Birthday Flowers

A heart-warming Birthday surprise for someone you truly care about!

Funeral Service

Funeral Service Flowers for a well-lived life is the most cherished. Be that open heart for that special someone in grief.


Create that sense of peace and tranquility in their life with a gentle token of deepest affections in this time of need.


Select from variety of flower arrangements with bright flowers and vibrant blossoms! Same Day Delivery Available!


Classically beautiful and elegant, assortment of roses is a timeless and thoughtful gift!


Blooming and Green Plants.

Kentucky, KY Florists

Find florist in Kentucky state that deliver flowers for any occasion including Birthdays, Anniversaries, Funerals as well as Valentines Day and Mother's Day. Select a Kentucky city below to find local flower shops contact information, address and more.

Kentucky Cities

Kentucky State Featured Florists


2573 Richmond Rd Ste 380
Lexington, KY 40509

Liberty Flowers & Gifts

14 Belden Ave
Liberty, KY 42539

Bella Blooms

3101 Clays Mill Rd Ste 105
Lexington, KY 40503

Countryside Florist And Gifts

21 Houstonville St
Liberty, KY 42539

Sweetheart's Florist

128 N Maple St
Somerset, KY 42501

Kentucky Flowers News

Nov 2, 2017

ECOVIEWS: State flowers and trees make statements

Goldenrod remains as the state flower of Kentucky and Nebraska. (Despite a widespread misperception, goldenrod does not cause hay fever. The real culprit is ragweed.)The cabbage palmetto, or sabal palm, would be a distinctive state tree if South Carolina, the Palmetto State, had exclusive rights. But Florida picked the same tree. South Carolina’s state flower, the yellow jessamine (aka jasmine), has a trait to be reckoned with. The vines, roots and trumpet-shaped flowers of the jessamine are packed with strychnine, making them poisonous to ingest. Jessamine is even toxic to some pollinators, including honeybees, which would presumably produce some dangerous honey if that were their primary nectar source.Official recognition of trees and flowers as representative of a state can help increase public awareness of regional plant diversity. The same is true for state animals. Selecting a non-native species as a state symbol undermines that goal. Knowing a state’s wildlife symbols (tree, flower, insect, mammal, fish, etc.) should be a requirement for children in school.Having students learn about their state’s symbols can have small but positive impacts, both direct and indirect, on attitudes toward the environment. With a little creative thinking in the classroom, enterprising teachers and students in Alabama, Georgia and Vermont might even develop a proposal to change their state flower to a native species and submit it to the state legislature.Send environmental questions to Gibbons is an ecologist and environmental educator with the University of Georgia’s Savannah River Ecology Laboratory. Send environmental questions to (The Star)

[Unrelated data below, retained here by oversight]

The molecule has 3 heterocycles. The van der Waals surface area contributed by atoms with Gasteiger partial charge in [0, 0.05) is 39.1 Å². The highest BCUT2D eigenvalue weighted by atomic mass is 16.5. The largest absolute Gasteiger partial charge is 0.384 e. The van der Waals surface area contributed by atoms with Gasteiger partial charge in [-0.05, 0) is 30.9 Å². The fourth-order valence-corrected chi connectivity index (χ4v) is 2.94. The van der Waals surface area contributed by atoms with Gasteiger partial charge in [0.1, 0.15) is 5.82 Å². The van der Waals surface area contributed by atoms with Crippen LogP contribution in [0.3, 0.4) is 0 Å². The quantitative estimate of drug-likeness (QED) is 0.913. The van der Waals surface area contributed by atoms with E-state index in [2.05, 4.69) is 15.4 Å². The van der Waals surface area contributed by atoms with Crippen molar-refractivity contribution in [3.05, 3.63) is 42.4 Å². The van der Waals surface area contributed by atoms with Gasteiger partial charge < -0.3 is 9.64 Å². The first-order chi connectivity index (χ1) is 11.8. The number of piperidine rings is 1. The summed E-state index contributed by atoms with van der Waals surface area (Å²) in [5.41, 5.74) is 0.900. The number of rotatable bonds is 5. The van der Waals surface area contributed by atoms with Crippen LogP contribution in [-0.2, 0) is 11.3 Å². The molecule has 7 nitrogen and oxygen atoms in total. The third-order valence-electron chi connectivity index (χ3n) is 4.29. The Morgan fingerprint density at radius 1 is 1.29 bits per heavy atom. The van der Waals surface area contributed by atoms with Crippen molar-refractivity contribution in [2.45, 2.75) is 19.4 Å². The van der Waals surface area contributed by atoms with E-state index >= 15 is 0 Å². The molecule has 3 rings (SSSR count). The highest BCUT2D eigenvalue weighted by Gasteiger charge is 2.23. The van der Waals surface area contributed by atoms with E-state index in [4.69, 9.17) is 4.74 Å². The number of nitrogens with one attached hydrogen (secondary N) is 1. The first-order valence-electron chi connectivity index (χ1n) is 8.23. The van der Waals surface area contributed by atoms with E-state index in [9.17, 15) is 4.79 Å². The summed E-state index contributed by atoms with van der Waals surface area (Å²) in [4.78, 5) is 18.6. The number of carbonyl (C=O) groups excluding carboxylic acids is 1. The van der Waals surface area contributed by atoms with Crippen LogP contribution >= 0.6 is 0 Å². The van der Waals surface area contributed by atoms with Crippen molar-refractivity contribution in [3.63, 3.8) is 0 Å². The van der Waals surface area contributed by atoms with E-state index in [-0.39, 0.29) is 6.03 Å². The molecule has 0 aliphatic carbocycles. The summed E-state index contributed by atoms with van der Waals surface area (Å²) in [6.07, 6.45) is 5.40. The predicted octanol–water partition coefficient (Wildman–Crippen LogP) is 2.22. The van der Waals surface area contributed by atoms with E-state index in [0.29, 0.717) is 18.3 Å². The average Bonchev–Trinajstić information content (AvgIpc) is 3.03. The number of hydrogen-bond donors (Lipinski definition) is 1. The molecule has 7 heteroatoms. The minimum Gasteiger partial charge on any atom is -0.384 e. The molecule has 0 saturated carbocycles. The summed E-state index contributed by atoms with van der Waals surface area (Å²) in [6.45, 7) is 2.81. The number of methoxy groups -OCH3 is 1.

Oct 5, 2017

Stunning designs: Berea florist competes, wins state competition

Veteran Berea florist Randy Powell crossed another item off his bucket list recently when he competed in the Kentucky Florists’ Association’s Design of the Year Competition at its 60th Annual Convention in Louisville. Powell placed in every floral category, was tapped to design live and on-stage with other finalists, and won the Hats for Hope Design competition. It was the 55-year-old’s very first floral competition, with 230 colleagues and industry professionals attending.Powell, who hails from Rockcastle County, is one of two full-time floral designers at Foley’s Florist in Berea, where he has worked for the past nine years. After graduating from Eastern Kentucky University in 1983 with a bachelor of science degree in technical horticulture, he worked for Allen’s Flowers and Greenhouse in Berea for over 26 years.“Mr. Allen became a father figure... (Richmond Register)

Jun 29, 2017

DAVIS COLUMN: Fruits from flowers faithfully forming

This tulip poplar is the state tree of Indiana, Kentucky and Tennessee, and does grow well in southern Wisconsin.Timber rattlesnakes near Spring Green are active seeking sunning locations, particularly the gravid females who give birth to live young (not eggs) later this summer.Young eagles are showing signs of limbing and wing exercising and should fledge by month’s end.Keep a close eye on nature’s summer progresses, so as not to miss an important clue or event. (WiscNews)

Jun 22, 2017

Flowers chosen for European event